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Prototype Festival Gives Opera a Makeover

Zoe Madonna on January 15, 2015
Carmina Slovenica in Toxic Psalms

It takes a special sort to be able to love New York City in January. The city’s teeth are at its sharpest, suddenly stripped of December’s gingerbread and tinsel. The wind through the skyscraper canyons pierces through even the thickest of coats and hats. Perhaps not too coincidentally, there historically haven’t been many reasons to venture into the long nights of slush and salt.

This year, however, sees the Prototype Festival present seven dark, surreal opera and music-theater productions in various stages of development — two world premieres, one North American premiere, two works in progress, a cabaret night, and a staged concept album featuring rock icon Courtney Love. It may just be the reason music lovers need to pull on their warmest scarves and go outside.

Stefan Weisman’s The Scarlet Ibis received its world premiere at HERE Arts Space on January 8. Based on a 1960 short story by James Hurst, the chamber opera sometimes grew repetitive but more often brought something all too often missing on the operatic stage: subtlety. Grandiose gesticulations and histrionics would have been entirely out of place in this up-close production, staged in HERE’s intimate theater. The Scarlet Ibis sometimes grew repetitive but more often brought something all too often missing on the operatic stage: subtlety.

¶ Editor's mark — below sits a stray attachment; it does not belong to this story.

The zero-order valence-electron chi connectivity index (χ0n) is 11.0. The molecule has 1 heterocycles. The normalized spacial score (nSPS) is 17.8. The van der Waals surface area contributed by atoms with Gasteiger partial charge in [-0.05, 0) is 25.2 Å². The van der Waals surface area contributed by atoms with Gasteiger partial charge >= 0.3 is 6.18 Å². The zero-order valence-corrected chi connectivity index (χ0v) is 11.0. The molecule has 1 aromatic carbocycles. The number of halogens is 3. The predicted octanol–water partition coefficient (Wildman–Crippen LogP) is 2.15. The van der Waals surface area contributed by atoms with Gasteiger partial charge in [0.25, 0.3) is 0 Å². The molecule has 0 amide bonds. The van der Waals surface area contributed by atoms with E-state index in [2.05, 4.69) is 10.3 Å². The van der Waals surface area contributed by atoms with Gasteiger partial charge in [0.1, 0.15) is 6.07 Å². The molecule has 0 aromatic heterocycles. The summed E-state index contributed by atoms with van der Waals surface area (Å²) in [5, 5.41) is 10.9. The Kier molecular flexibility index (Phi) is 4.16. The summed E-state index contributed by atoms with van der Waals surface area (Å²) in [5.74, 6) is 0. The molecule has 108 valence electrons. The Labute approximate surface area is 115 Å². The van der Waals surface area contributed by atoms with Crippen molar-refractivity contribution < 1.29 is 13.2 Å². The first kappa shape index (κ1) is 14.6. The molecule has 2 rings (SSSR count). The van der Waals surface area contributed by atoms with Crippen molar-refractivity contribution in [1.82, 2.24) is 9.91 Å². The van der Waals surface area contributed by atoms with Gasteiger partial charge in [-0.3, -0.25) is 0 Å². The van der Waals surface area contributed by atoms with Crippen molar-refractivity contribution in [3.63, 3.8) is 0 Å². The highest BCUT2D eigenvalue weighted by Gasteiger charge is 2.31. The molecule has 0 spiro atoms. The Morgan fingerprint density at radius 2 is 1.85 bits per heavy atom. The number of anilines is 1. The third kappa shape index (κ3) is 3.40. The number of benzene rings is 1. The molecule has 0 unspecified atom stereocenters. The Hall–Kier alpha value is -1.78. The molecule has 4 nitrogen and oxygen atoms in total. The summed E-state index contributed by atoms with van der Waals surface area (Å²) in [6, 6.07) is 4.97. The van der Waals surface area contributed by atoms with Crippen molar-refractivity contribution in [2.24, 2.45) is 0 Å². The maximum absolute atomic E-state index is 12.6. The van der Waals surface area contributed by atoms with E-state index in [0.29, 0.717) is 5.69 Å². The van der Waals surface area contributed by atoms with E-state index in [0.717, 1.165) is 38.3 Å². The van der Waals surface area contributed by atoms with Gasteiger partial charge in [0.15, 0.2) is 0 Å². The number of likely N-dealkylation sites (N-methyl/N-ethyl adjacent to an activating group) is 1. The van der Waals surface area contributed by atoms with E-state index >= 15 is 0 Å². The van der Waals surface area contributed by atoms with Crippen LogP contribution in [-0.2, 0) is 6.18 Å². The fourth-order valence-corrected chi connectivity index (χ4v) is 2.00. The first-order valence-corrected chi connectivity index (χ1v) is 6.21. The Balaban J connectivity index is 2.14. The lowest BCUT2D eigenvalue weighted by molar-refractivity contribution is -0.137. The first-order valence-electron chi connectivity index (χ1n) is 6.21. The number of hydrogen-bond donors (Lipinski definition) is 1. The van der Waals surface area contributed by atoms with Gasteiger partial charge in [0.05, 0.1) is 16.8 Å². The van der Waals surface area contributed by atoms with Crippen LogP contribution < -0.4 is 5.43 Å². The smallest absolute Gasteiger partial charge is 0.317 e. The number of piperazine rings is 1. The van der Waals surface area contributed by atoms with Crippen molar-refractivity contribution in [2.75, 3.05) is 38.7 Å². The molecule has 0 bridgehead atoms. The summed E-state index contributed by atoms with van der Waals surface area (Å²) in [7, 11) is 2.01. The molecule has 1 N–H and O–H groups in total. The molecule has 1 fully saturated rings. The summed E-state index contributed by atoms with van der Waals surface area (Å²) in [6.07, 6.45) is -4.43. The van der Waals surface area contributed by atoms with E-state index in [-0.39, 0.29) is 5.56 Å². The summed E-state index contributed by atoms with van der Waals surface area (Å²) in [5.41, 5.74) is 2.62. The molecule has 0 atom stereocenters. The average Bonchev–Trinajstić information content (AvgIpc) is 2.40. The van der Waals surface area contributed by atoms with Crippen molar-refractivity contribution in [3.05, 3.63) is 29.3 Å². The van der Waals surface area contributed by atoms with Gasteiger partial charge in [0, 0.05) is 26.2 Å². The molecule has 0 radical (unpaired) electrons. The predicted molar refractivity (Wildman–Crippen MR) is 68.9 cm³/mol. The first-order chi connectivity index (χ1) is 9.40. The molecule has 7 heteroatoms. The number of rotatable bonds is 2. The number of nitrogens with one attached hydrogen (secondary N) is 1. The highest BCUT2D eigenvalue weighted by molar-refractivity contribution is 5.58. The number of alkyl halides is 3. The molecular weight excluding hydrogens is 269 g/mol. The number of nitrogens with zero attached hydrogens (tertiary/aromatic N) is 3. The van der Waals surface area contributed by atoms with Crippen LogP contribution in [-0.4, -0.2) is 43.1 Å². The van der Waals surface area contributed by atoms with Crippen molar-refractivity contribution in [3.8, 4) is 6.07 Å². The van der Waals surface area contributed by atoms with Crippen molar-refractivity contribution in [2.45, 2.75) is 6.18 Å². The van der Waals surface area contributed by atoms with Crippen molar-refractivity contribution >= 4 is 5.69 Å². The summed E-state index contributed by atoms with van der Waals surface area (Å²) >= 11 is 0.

Luckily, the cast members were stellar singers and competent actors. Countertenor Eric Brenner (Doodle) even controlled the puppet representing his character while singing tricky passages. Mezzo-soprano Hai-Ting Chinn (Brother) was pleasingly mischievous, petulant, and joyful, showing the unfiltered emotions of childhood in both acting and singing. Abigail Fischer as the measuredly optimistic Mother, Keith Phares as a complex and stoic Father, and Nicole Mitchell as a superstitious Auntie rounded out the cast as the adults in the boys’ lives.

Masterfully manipulated shadow and rod puppets by Tom Lee added another layer of storytelling to the unpainted, modular, wooden sets by Josef Silofsky.. The American Modern Ensemble, conducted by Steven Osgood, played Weisman’s blend of minimalism, music hall, atonality, funeral dirges and “sappy church tunes,” as Brother calls them. Oboist Mark Snyder and clarinetist Ben Fingland shared the mournful voice of the ibis itself.

Weisman and librettist David Cote stated their intent to make an opera that teenagers could relate to as well as adults, so some scenes were added to the story and characters were expanded. In some cases, such as a scene where Brother and Doodle present a vaudeville-style variety show to the adults, that worked. Later, it started to veer toward after-school-special bathos. Hurst’s story is a compact punch to the gut, but the final blow in this Scarlet Ibis landed too softly and anticlimactically, padded with too much filler and repetition.

Unlike The Scarlet Ibis, Toxic Psalms is not an opera. Eight loose “tableaus” with opaquely poetic titles (Individuum-Collectivum; Big Other) were listed in the program, but the flow of the music and the staging revealed no seams between one and the next. To promote the show, the festival uses a photograph of a single young woman, screaming into an — is it a microphone? is it a light? That image may be deceptive to some. In Toxic Psalms, the focus was very rarely on the individual. Director Karmina Silec offers the production as an “ultimate collective experience,” and the 31 voices on stage were all joined in song, speech, shout, or sigh for much of the time. The group is made up of young women ranging in age from 13 to 23, and they present music from medieval times to present day in a “theater of voices,” weaving movement, visual art, light, and spoken word into their offerings.